Implants can be a treatment option when there is sufficient quantity and quality of bone to provide support for long-term success. In the reconstruction of defects, autogenous bone remains the gold standard for its osteogenic and compatibility properties. However, the disadvantage of secondary surgery and the associated donor site morbidity prompts researchers to develop the ideal bone substitute for optimum bone reconstruction. Parathyroid hormone (PTH1-34) has provided a new option for improvement in bone regeneration. This study used a pig model to evaluate the effectiveness of parathyroid hormone when added to a xenograft, Bio-Oss, in reconstructing mandible defects. Six domestic pigs were used to create 3 posterior mandibular defects measuring 2 × 1-cm bilaterally with a total of 36 defects to simulate tooth extraction sites in humans. The defects were grafted in random order and divided into 3 groups as follows: control (no graft), Bio-Oss without PTH, and Bio-Oss with PTH. Defects were assessed with cone beam computerized tomography (CBCT), micro computerized tomography (microCT), nanoindentation, and histology. Results showed that adding PTH1-34 significantly enhanced the graft construct. CBCT showed a significant increase in the degree of bone mineralization. Nanoindentation showed increased hardness of regenerated bone and accelerated bone mineralization with PTH. MicroCT analysis revealed a trend toward higher bone regeneration and mineralization. The histological analysis showed a positive trend of the increase in cortical bone thickness and mineral apposition rate. In conclusion, the local addition of PTH1-34 to a xenograft has shown promising results to enhance bone regeneration in the reconstruction of mandibular defects.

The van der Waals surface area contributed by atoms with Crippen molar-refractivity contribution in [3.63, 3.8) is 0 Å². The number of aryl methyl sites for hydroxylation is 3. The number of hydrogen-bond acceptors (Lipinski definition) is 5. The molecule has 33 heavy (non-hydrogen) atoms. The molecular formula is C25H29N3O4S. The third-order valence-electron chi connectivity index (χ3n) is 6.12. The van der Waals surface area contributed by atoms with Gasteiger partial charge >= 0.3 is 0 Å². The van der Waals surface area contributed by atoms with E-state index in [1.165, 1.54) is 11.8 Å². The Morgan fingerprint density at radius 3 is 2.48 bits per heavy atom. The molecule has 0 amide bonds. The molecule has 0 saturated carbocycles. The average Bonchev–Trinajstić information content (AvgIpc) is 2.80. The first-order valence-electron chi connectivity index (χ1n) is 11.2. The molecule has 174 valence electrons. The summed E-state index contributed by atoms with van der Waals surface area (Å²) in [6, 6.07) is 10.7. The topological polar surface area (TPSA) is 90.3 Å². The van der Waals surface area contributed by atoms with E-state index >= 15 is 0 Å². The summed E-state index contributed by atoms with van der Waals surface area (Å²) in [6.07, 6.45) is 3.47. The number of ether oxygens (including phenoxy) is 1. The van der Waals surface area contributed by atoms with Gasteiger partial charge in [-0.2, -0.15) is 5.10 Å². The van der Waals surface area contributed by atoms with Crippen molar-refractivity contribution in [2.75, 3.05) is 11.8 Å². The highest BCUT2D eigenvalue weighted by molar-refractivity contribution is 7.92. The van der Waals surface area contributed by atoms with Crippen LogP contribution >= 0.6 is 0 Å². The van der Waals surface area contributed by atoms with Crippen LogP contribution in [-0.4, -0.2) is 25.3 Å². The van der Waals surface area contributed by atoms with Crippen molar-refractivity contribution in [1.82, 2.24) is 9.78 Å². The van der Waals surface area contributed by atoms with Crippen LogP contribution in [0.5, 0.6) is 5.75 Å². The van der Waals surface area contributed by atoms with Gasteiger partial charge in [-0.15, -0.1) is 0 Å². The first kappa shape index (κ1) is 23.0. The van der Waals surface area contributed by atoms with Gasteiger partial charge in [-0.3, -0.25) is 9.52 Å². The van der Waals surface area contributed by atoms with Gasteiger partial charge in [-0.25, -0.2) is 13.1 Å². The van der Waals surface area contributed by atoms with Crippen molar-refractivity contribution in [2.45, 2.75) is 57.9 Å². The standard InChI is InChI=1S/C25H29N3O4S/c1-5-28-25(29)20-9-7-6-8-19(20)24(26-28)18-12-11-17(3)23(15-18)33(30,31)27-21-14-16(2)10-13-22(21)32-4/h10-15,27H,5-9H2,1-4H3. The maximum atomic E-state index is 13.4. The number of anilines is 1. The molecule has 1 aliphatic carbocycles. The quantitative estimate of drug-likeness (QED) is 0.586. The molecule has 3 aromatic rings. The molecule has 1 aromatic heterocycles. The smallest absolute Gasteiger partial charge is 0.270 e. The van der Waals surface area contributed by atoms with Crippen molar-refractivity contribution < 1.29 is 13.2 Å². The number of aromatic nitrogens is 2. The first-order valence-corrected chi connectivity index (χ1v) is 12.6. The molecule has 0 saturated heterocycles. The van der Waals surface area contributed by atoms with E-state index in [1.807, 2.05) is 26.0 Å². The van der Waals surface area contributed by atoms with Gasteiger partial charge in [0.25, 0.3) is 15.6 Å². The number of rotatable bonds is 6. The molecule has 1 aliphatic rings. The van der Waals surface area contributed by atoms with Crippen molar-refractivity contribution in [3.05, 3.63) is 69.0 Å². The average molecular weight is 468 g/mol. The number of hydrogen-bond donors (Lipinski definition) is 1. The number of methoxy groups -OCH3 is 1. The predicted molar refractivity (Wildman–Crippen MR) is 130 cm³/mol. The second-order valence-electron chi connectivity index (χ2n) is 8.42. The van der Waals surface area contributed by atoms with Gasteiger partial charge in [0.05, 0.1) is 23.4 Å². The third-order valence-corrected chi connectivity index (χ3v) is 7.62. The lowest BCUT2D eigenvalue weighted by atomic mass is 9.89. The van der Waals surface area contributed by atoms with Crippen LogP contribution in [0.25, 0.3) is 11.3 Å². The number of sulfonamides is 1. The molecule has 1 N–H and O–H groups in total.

You do not currently have access to this content.